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Comment: Re:Here's a better idea (Score 1) 586

This is why the Greens' whole approach is to make both electricity and water scarce and expensive, to punish man for the sin of having civilized prosperity. If we could unleash technology on the problem with no restraints, as we have in the computer/electronics field, we could make both those resources cheap and plentiful. But under current conditions Greens would love to set urban society against the agricultural world by maintaining artificial scarcity until southern and central California become deserts once more, as they were in the state of nature.

Comment: Re:Here's a better idea (Score 1, Insightful) 586

If the people in Liberalwood want to do something constructive, they wold stop opposing desalination and let that $30 billion be spent getting California its own water supply. Putting the best minds in Silicon Valley to work on the problem would benefit all the other parts of the world where drought is a problem.

Comment: Re:Stupid (Score 3, Informative) 551

"What's wrong with anesthesia?"

That was supposed to be the whole point of lethal injection using propofol, the most common surgical anesthetic. Everybody knows what propofol feels like (I had three procedures under it in 2014 alone), so execution with an overdose of it satisfies the Eighth Amendment test.

But apparently our whole supply of it is made by one company in Germany, which hasdthreatened to withhold the entire US supply if it keeps being used for executions. This is what prompted the use of a variety of different anesthetic mixtures, some of them little tested for sensory effect (Eighth Amendment fitness) and today's host of lawsuits.

Should we invoke the TRIPS agreement to bust patent and make our own propofol? Nitrogen satisfies the same "everybody knows wha it does" test without being in any way proprietary or endangering lucrative trade with the EU.

Comment: Re:my two cents (Score 3, Insightful) 596

To your point (sorry!) There is no "fault". Girls tend not to care about STEM subjects. It's that simple. STEM requires endless hours studying alone, about subjects that would bore an anvil to tears. We literally drug our children to hold still and have the stuff poured into them. It isn't for everyone; that's why so many antisocial types gravitate towards it. You either like it, or you don't.

Teachers don't "fail" - students fail. And "failure" is not the right word. You can't force interest into a human child like some personality-altering enema. A teacher can instill the basics of how to be a human being, like history, and arithmetic, and reading. The rest comes from the child and the matrix the child lives in. You can't manufacture Alan Turings, and God help us if you could - the world does NOT need to be composed of semi-autistic math prodigies. We need the other types as well.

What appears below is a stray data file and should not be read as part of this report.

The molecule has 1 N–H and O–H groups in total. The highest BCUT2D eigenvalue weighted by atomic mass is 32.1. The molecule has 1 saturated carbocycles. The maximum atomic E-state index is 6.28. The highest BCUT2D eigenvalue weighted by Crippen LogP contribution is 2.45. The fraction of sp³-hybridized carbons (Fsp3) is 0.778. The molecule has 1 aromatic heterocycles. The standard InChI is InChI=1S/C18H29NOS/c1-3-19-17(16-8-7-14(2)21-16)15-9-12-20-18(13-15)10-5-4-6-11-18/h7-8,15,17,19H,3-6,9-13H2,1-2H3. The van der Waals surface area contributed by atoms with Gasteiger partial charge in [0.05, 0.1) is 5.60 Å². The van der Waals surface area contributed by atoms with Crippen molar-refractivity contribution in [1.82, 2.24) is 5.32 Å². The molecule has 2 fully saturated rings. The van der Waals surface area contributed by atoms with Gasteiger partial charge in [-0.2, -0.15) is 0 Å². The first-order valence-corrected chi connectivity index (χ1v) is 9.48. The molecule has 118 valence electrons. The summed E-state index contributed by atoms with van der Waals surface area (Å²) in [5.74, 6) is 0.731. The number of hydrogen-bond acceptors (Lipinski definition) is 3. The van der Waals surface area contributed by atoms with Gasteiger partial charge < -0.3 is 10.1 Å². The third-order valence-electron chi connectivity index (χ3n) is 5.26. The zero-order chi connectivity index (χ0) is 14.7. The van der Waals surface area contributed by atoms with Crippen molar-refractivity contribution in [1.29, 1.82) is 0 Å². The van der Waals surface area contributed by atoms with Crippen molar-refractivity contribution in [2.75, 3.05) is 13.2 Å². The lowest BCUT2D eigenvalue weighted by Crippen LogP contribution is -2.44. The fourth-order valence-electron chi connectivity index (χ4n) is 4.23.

Let the DAMNED children become what they want to become. Here's a poser: has any one of these STEM-pushers asked the kids what they think about their "failure" to become good corporate tech fodder?

Comment: Re:my two cents (Score 1) 596

The whole "privatize schools into moneymaking ventures to raise test scores and thus provide cheaper, better labor for corporations" IS the experiment. But finding failure in the experimental results will not be tolerated. The schools will be turned into corporate labor factories, and we've no mechanism to stop them.

What are we losing? Imagination. The overworked, no-time-for-play lab mice have no damned imaginations. They will not be able to grow their minds that way. That requires free time, and freedom to wander around and do nothing but dream. That is no longer tolerated. Damaged mice. And eventually, a damaged culture, a passive, corporatized citizenry that can't even perceive what it has lost.

Comment: Re:Occam's razor? (Score 1) 596

And oh yeah: this is being done because employers want more job applicants and thus will be able, over time. to turn STEM jobs into a paper hat minimum wage paradise - for them. They are sick at the idea of all that money flowing out of their platinum parachute accounts and into the pockets of mere laborers. It has to stop!

Comment: Occam's razor? (Score 1) 596

Perhaps girls aren't as interested in STEM subjects as boys, because their intrinsic culture, the floating "girlness" passed on from mother to daughter and from playmate to playmate, veers towards social interaction and the softer subjects. STEM is inherently a loner's paradise.

Reengineering people is not a good idea. Girls will find their own way into whatever they wish to do. You can't force them to like what you like, no matter how many Starfleet academies you lock them into.

Comment: This increases the possibility of life at Saturn (Score 2) 33

by Applehu Akbar (#49491083) Attached to: Enceladus Spreads Ghostly Ice Tendrils Around Saturn

If low-gravity icy moons are outgassing into orbit, they must be sharing chemistry, perhaps including the precursors of life. Since Saturn's moons have widely differing widely differing geology and chemistry, that's a lot of mixing going on into a lot of potential niches.

Now consider that the same thing is probably happening at Jupiter.

"Necessity is the mother of invention" is a silly proverb. "Necessity is the mother of futile dodges" is much nearer the truth. -- Alfred North Whitehead